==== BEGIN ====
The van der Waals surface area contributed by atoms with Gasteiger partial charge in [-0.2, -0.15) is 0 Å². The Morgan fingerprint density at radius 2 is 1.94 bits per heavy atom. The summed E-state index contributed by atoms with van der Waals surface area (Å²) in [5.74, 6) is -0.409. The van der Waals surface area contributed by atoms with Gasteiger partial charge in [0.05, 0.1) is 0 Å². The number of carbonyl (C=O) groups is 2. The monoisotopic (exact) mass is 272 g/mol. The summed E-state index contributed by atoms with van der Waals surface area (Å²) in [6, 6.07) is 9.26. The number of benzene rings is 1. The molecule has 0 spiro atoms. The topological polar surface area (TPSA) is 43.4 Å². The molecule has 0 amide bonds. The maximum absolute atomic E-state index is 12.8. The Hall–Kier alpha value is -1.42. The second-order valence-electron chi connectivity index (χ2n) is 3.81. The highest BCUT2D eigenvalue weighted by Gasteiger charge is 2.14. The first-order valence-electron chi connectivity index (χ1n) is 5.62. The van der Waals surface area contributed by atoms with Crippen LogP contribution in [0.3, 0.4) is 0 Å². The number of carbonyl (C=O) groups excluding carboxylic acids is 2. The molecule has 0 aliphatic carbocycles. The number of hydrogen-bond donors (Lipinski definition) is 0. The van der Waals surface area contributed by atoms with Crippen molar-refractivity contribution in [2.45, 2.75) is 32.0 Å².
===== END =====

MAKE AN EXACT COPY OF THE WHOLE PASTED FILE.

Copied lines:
The van der Waals surface area contributed by atoms with Gasteiger partial charge in [-0.2, -0.15) is 0 Å². The Morgan fingerprint density at radius 2 is 1.94 bits per heavy atom. The summed E-state index contributed by atoms with van der Waals surface area (Å²) in [5.74, 6) is -0.409. The van der Waals surface area contributed by atoms with Gasteiger partial charge in [0.05, 0.1) is 0 Å². The number of carbonyl (C=O) groups is 2. The monoisotopic (exact) mass is 272 g/mol. The summed E-state index contributed by atoms with van der Waals surface area (Å²) in [6, 6.07) is 9.26. The number of benzene rings is 1. The molecule has 0 spiro atoms. The topological polar surface area (TPSA) is 43.4 Å². The molecule has 0 amide bonds. The maximum absolute atomic E-state index is 12.8. The Hall–Kier alpha value is -1.42. The second-order valence-electron chi connectivity index (χ2n) is 3.81. The highest BCUT2D eigenvalue weighted by Gasteiger charge is 2.14. The first-order valence-electron chi connectivity index (χ1n) is 5.62. The van der Waals surface area contributed by atoms with Crippen LogP contribution in [0.3, 0.4) is 0 Å². The number of carbonyl (C=O) groups excluding carboxylic acids is 2. The molecule has 0 aliphatic carbocycles. The number of hydrogen-bond donors (Lipinski definition) is 0. The van der Waals surface area contributed by atoms with Crippen molar-refractivity contribution in [2.45, 2.75) is 32.0 Å².